In his introduction to Second City: Essays from Western Sydney, Luke Carman writes that ‘this collection stands as a testament to the fact that Sydney’s Western Suburbia can be represented by no single politics, mindset, opinion, style, aesthetic or poetics’. This illustrates what is, if not a paradox, then perhaps a tension in the conception of the book.
Given the heterogeneity which it illustrates, what unifying characteristic ties these essays together? The answer is not so much that being from Western Sydney links the contributors in any political or thematic sense, but rather that their collective efforts dispel the notion of Western Sydney as a suburban monolith, characterised in the minds of the rest of the city as ‘other’.
Shortly after this collection was published, the NSW government sent the mounted police into Fairfield to police the COVID lockdown, an approach that stood in stark contrast to the rather laissez-faire attitude towards enforcement that had prevailed in the eastern suburbs of the city where the outbreak had began.
‘Many in the community have a similar background to me,’ the Premier said, before adding, ‘don’t think it is OK to visit your cousins or have sleepovers.’ If there were ever any doubt about it, current events prove that exploding settled prejudices about Western Sydney is important work.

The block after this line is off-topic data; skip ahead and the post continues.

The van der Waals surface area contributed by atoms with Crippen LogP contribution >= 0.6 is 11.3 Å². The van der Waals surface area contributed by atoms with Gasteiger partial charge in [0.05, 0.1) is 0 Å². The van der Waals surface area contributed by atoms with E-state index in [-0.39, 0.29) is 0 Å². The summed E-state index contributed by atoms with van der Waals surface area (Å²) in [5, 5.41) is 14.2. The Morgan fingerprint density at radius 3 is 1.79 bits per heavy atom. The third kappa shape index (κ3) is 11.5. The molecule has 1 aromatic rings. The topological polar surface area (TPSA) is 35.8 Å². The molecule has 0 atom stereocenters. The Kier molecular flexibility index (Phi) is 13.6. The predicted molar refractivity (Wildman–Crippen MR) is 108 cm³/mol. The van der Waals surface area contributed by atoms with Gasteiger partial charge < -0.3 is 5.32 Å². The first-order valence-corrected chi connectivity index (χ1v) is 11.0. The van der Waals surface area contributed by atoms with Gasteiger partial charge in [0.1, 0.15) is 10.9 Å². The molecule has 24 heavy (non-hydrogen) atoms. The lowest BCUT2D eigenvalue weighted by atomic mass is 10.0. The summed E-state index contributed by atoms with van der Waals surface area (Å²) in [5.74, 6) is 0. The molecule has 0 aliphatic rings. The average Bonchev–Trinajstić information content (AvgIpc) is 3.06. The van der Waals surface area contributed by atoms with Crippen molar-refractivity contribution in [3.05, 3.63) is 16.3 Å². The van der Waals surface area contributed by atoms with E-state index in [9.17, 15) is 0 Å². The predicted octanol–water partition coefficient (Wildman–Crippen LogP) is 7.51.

Viewed in that context, it does not harm the unity of the collection that some of these essays have little or nothing to do with Western Sydney at all. Yumna Kassab’s beautiful and elliptical essay about Jorge Luis Borges serves a political function precisely because it is not what a reader inculcated with received notions about Western Sydney might expect to find in this collection. But more than that, it is a beautiful piece of writing in its own right and movingly imagines Borges, perhaps literature’s greatest tiger lover, encountering a thylacine. Similarly, Amanda Tink writes about the expectations readers place on writers with disability and in doing so recovers Helen Keller’s legacy as a political radical.
Frances An writes about her struggle to find her place in the world of contemporary feminism and Aleesha Paz’s essay on public knitting opens a window onto a topic that frankly, I had never previously given any thought at all – I will now never look at someone knitting in public the same way. Paz’s work does what all good essays do; not having the last word on its topic but saying enough to spark curiosity and expand the intellectual horizons of its readers.
The essays that do deal explicitly with Western Sydney are no less effective. Felicity Castagna and Luke Carman both tackle what Carman refers to as ‘The Area’ from an artist’s perspective in two beautifully written essays whilst Zohra Aly, Sheila Ngoc Pham, George Haddad, May Ngo, Eda Gunaydin, Raaza Jamshed and Martyn Reyes all deal in different ways with quotidian life in the suburbs.
No doubt every reader will have his or her own favourites and the essays will speak to different readers differently. I was particularly affected by the story of Aly’s husband building a mosque in Annangrove and Haddad’s exquisitely written account of prejudice experienced from a Marrickville rooftop. The sum total is not an explanation of Western Sydney, nor an attempt to define it. Which is, of course, the whole point.
Edited by Catriona Menzies-Pike and Luke Carman
Publication Date: May 2021